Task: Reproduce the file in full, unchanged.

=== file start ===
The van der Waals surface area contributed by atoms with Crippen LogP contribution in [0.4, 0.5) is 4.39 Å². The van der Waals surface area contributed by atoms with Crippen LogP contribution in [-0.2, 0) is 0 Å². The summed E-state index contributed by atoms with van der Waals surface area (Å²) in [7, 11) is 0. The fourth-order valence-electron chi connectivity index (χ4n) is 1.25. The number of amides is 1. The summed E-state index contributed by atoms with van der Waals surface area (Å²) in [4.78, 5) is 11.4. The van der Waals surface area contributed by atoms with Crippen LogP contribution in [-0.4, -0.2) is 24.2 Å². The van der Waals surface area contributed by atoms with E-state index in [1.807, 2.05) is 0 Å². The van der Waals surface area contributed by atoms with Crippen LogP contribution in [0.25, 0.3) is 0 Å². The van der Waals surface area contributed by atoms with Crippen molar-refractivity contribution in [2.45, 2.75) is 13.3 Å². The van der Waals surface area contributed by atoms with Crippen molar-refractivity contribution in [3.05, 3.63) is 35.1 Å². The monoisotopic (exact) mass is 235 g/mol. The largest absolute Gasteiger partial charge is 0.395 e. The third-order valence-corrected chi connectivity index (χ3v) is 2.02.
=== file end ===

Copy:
The van der Waals surface area contributed by atoms with Crippen LogP contribution in [0.4, 0.5) is 4.39 Å². The van der Waals surface area contributed by atoms with Crippen LogP contribution in [-0.2, 0) is 0 Å². The summed E-state index contributed by atoms with van der Waals surface area (Å²) in [7, 11) is 0. The fourth-order valence-electron chi connectivity index (χ4n) is 1.25. The number of amides is 1. The summed E-state index contributed by atoms with van der Waals surface area (Å²) in [4.78, 5) is 11.4. The van der Waals surface area contributed by atoms with Crippen LogP contribution in [-0.4, -0.2) is 24.2 Å². The van der Waals surface area contributed by atoms with E-state index in [1.807, 2.05) is 0 Å². The van der Waals surface area contributed by atoms with Crippen LogP contribution in [0.25, 0.3) is 0 Å². The van der Waals surface area contributed by atoms with Crippen molar-refractivity contribution in [2.45, 2.75) is 13.3 Å². The van der Waals surface area contributed by atoms with Crippen molar-refractivity contribution in [3.05, 3.63) is 35.1 Å². The monoisotopic (exact) mass is 235 g/mol. The largest absolute Gasteiger partial charge is 0.395 e. The third-order valence-corrected chi connectivity index (χ3v) is 2.02.